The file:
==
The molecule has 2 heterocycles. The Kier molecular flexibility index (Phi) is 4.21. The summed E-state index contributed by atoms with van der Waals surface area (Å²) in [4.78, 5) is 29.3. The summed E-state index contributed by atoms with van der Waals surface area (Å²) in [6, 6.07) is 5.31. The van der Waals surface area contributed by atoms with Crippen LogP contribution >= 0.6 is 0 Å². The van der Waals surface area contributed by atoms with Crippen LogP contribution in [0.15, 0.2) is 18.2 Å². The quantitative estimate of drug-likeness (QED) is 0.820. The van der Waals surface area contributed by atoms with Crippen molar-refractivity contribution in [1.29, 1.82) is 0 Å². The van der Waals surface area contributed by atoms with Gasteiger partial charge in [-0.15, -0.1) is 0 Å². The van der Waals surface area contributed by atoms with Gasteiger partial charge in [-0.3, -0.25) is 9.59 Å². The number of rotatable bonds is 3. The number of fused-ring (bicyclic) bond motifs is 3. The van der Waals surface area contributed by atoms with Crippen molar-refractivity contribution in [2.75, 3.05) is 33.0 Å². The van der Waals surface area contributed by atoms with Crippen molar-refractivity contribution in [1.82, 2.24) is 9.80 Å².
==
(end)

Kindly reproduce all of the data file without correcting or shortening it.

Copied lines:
The molecule has 2 heterocycles. The Kier molecular flexibility index (Phi) is 4.21. The summed E-state index contributed by atoms with van der Waals surface area (Å²) in [4.78, 5) is 29.3. The summed E-state index contributed by atoms with van der Waals surface area (Å²) in [6, 6.07) is 5.31. The van der Waals surface area contributed by atoms with Crippen LogP contribution >= 0.6 is 0 Å². The van der Waals surface area contributed by atoms with Crippen LogP contribution in [0.15, 0.2) is 18.2 Å². The quantitative estimate of drug-likeness (QED) is 0.820. The van der Waals surface area contributed by atoms with Crippen molar-refractivity contribution in [1.29, 1.82) is 0 Å². The van der Waals surface area contributed by atoms with Gasteiger partial charge in [-0.15, -0.1) is 0 Å². The van der Waals surface area contributed by atoms with Gasteiger partial charge in [-0.3, -0.25) is 9.59 Å². The number of rotatable bonds is 3. The number of fused-ring (bicyclic) bond motifs is 3. The van der Waals surface area contributed by atoms with Crippen molar-refractivity contribution in [2.75, 3.05) is 33.0 Å². The van der Waals surface area contributed by atoms with Crippen molar-refractivity contribution in [1.82, 2.24) is 9.80 Å².